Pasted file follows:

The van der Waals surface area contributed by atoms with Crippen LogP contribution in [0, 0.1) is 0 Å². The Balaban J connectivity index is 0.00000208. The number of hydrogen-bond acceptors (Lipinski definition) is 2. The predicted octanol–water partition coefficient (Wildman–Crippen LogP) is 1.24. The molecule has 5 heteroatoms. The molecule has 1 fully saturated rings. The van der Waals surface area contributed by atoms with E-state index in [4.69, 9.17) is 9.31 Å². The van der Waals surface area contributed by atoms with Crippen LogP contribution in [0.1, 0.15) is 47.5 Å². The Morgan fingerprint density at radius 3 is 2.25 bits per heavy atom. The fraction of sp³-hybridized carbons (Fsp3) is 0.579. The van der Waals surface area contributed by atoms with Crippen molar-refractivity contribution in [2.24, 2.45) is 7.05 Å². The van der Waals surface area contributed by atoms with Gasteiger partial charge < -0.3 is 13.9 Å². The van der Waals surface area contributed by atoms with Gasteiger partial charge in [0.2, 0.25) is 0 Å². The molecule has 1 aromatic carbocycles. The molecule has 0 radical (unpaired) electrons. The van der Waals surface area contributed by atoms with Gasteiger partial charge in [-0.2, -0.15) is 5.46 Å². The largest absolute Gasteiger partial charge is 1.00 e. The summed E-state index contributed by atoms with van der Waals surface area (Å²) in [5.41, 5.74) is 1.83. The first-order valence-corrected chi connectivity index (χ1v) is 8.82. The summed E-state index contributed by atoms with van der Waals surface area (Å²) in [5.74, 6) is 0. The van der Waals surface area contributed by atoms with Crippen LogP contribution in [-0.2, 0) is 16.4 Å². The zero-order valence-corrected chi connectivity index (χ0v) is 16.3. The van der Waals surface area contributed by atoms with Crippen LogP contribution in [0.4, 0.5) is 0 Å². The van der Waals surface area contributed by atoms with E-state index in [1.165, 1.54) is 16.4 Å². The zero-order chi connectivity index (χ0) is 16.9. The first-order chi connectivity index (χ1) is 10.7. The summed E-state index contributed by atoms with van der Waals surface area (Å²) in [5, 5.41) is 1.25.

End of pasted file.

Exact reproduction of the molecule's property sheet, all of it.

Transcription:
The van der Waals surface area contributed by atoms with Crippen LogP contribution in [0, 0.1) is 0 Å². The Balaban J connectivity index is 0.00000208. The number of hydrogen-bond acceptors (Lipinski definition) is 2. The predicted octanol–water partition coefficient (Wildman–Crippen LogP) is 1.24. The molecule has 5 heteroatoms. The molecule has 1 fully saturated rings. The van der Waals surface area contributed by atoms with E-state index in [4.69, 9.17) is 9.31 Å². The van der Waals surface area contributed by atoms with Crippen LogP contribution in [0.1, 0.15) is 47.5 Å². The Morgan fingerprint density at radius 3 is 2.25 bits per heavy atom. The fraction of sp³-hybridized carbons (Fsp3) is 0.579. The van der Waals surface area contributed by atoms with Crippen molar-refractivity contribution in [2.24, 2.45) is 7.05 Å². The van der Waals surface area contributed by atoms with Gasteiger partial charge < -0.3 is 13.9 Å². The van der Waals surface area contributed by atoms with Gasteiger partial charge in [0.2, 0.25) is 0 Å². The molecule has 1 aromatic carbocycles. The molecule has 0 radical (unpaired) electrons. The van der Waals surface area contributed by atoms with Gasteiger partial charge in [-0.2, -0.15) is 5.46 Å². The largest absolute Gasteiger partial charge is 1.00 e. The summed E-state index contributed by atoms with van der Waals surface area (Å²) in [5.41, 5.74) is 1.83. The first-order valence-corrected chi connectivity index (χ1v) is 8.82. The summed E-state index contributed by atoms with van der Waals surface area (Å²) in [5.74, 6) is 0. The van der Waals surface area contributed by atoms with Crippen LogP contribution in [-0.2, 0) is 16.4 Å². The zero-order valence-corrected chi connectivity index (χ0v) is 16.3. The van der Waals surface area contributed by atoms with Crippen LogP contribution in [0.4, 0.5) is 0 Å². The van der Waals surface area contributed by atoms with E-state index in [1.165, 1.54) is 16.4 Å². The zero-order chi connectivity index (χ0) is 16.9. The first-order chi connectivity index (χ1) is 10.7. The summed E-state index contributed by atoms with van der Waals surface area (Å²) in [5, 5.41) is 1.25.